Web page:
London 2012: Brain tumour boy, George Stocker, to carry Olympic torch

Since being diagnosed with a brain tumour in 2008, George Stocker, has raised more than £50,000 for charity

A 12-year-old boy, who has raised more than £50,000 for charity, has been chosen to be one of the 8,000 people to carry the Olympic torch in 2012.

George Stocker, from Wetherby, West Yorkshire, was diagnosed with a brain tumour in 2008.

Since then he has been fundraising for the cancer charity, Candlelighters.

George was offered his place by the London Organising Committee of the Olympic and Paralympic Games (Locog) after being nominated by 30 people.

After his tumour was diagnosed George underwent more than 80 weeks of treatment including multiple operations, chemotherapy and radiotherapy.

While undergoing treatment he also found time to organise a string of major fundraising events.

'Inspirational story'

On hearing he had been selected to carry the torch, George said: "I am quite nervous, the thought of it makes me shiver."

His father, Roger Stocker, said his son's story was an inspirational one.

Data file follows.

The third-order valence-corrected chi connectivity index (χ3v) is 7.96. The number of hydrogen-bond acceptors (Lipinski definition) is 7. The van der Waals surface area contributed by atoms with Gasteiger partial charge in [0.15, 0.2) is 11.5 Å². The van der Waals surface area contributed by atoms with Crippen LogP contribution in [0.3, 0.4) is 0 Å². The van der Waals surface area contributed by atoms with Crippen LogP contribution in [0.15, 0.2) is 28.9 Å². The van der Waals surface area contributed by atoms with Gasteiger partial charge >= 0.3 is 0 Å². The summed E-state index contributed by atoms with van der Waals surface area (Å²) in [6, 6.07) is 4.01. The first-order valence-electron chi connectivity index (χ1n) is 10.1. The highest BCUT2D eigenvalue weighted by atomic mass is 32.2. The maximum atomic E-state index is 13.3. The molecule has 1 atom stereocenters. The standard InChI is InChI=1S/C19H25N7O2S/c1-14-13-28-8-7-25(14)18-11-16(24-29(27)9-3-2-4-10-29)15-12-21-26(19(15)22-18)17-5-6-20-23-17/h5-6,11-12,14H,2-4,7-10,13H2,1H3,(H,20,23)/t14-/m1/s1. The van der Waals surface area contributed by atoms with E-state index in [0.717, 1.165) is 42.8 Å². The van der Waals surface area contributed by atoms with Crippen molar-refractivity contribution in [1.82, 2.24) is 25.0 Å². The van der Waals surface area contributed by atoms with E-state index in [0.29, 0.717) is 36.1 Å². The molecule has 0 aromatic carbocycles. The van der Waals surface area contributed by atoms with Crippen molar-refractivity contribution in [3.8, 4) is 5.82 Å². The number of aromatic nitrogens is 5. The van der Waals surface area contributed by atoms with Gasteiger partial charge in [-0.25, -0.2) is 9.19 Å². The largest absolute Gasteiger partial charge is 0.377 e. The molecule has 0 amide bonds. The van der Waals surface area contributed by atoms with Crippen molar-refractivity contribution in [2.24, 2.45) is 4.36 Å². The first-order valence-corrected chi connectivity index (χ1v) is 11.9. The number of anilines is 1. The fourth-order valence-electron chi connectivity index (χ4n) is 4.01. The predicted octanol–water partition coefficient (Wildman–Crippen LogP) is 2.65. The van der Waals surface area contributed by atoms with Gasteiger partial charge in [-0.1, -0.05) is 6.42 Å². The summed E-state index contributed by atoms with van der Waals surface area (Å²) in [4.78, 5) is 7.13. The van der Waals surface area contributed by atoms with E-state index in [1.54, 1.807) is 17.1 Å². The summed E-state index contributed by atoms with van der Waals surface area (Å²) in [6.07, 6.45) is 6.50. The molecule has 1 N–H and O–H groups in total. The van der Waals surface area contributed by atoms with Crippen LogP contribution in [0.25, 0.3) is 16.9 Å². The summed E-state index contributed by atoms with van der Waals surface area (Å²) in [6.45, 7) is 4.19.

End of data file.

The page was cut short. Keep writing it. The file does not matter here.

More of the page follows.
Mr Stocker said: "No matter what goes wrong, what is thrown at you, you can come up from being in a wheelchair in our case to becoming a torchbearer."

George added that he felt "very honoured and excited" to have been chosen as one of the 600 torchbearers across Yorkshire.

One of those who nominated George was his teacher at Queen Ethelburga's College near York.

Lauren Blakeley said she hoped she would be able to watch George carry the torch.

She added: "It is going to be absolutely fantastic. It is going to be watching someone we all care so much about and who has gone through so much and who is going to carry a part of history."

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